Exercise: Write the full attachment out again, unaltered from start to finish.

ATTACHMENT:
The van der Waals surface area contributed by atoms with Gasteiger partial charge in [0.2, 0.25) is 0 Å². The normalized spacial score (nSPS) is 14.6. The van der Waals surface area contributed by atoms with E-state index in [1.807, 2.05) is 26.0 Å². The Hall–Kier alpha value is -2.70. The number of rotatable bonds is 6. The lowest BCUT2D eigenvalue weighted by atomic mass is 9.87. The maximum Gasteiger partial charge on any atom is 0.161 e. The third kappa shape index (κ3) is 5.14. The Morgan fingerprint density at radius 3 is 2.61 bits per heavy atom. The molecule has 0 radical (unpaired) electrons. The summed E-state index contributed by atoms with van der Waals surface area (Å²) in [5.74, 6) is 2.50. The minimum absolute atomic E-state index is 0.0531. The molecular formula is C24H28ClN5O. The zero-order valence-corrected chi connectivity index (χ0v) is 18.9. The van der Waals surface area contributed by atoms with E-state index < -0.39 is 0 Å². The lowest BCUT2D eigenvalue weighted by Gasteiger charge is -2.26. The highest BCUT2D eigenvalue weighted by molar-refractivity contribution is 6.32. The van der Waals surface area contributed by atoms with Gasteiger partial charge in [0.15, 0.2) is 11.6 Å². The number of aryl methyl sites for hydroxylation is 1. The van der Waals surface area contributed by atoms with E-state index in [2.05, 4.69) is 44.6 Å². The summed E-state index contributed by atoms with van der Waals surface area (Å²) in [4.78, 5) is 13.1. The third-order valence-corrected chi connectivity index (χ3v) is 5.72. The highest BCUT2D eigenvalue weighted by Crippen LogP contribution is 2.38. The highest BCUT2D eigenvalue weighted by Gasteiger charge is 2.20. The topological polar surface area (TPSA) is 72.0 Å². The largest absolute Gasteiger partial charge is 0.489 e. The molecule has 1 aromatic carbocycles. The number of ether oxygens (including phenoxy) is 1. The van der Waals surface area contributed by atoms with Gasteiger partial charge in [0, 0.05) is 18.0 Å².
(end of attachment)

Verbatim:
The van der Waals surface area contributed by atoms with Gasteiger partial charge in [0.2, 0.25) is 0 Å². The normalized spacial score (nSPS) is 14.6. The van der Waals surface area contributed by atoms with E-state index in [1.807, 2.05) is 26.0 Å². The Hall–Kier alpha value is -2.70. The number of rotatable bonds is 6. The lowest BCUT2D eigenvalue weighted by atomic mass is 9.87. The maximum Gasteiger partial charge on any atom is 0.161 e. The third kappa shape index (κ3) is 5.14. The Morgan fingerprint density at radius 3 is 2.61 bits per heavy atom. The molecule has 0 radical (unpaired) electrons. The summed E-state index contributed by atoms with van der Waals surface area (Å²) in [5.74, 6) is 2.50. The minimum absolute atomic E-state index is 0.0531. The molecular formula is C24H28ClN5O. The zero-order valence-corrected chi connectivity index (χ0v) is 18.9. The van der Waals surface area contributed by atoms with E-state index < -0.39 is 0 Å². The lowest BCUT2D eigenvalue weighted by Gasteiger charge is -2.26. The highest BCUT2D eigenvalue weighted by molar-refractivity contribution is 6.32. The van der Waals surface area contributed by atoms with Gasteiger partial charge in [0.15, 0.2) is 11.6 Å². The number of aryl methyl sites for hydroxylation is 1. The van der Waals surface area contributed by atoms with E-state index in [2.05, 4.69) is 44.6 Å². The summed E-state index contributed by atoms with van der Waals surface area (Å²) in [4.78, 5) is 13.1. The third-order valence-corrected chi connectivity index (χ3v) is 5.72. The highest BCUT2D eigenvalue weighted by Crippen LogP contribution is 2.38. The highest BCUT2D eigenvalue weighted by Gasteiger charge is 2.20. The topological polar surface area (TPSA) is 72.0 Å². The largest absolute Gasteiger partial charge is 0.489 e. The molecule has 1 aromatic carbocycles. The number of ether oxygens (including phenoxy) is 1. The van der Waals surface area contributed by atoms with Gasteiger partial charge in [0, 0.05) is 18.0 Å².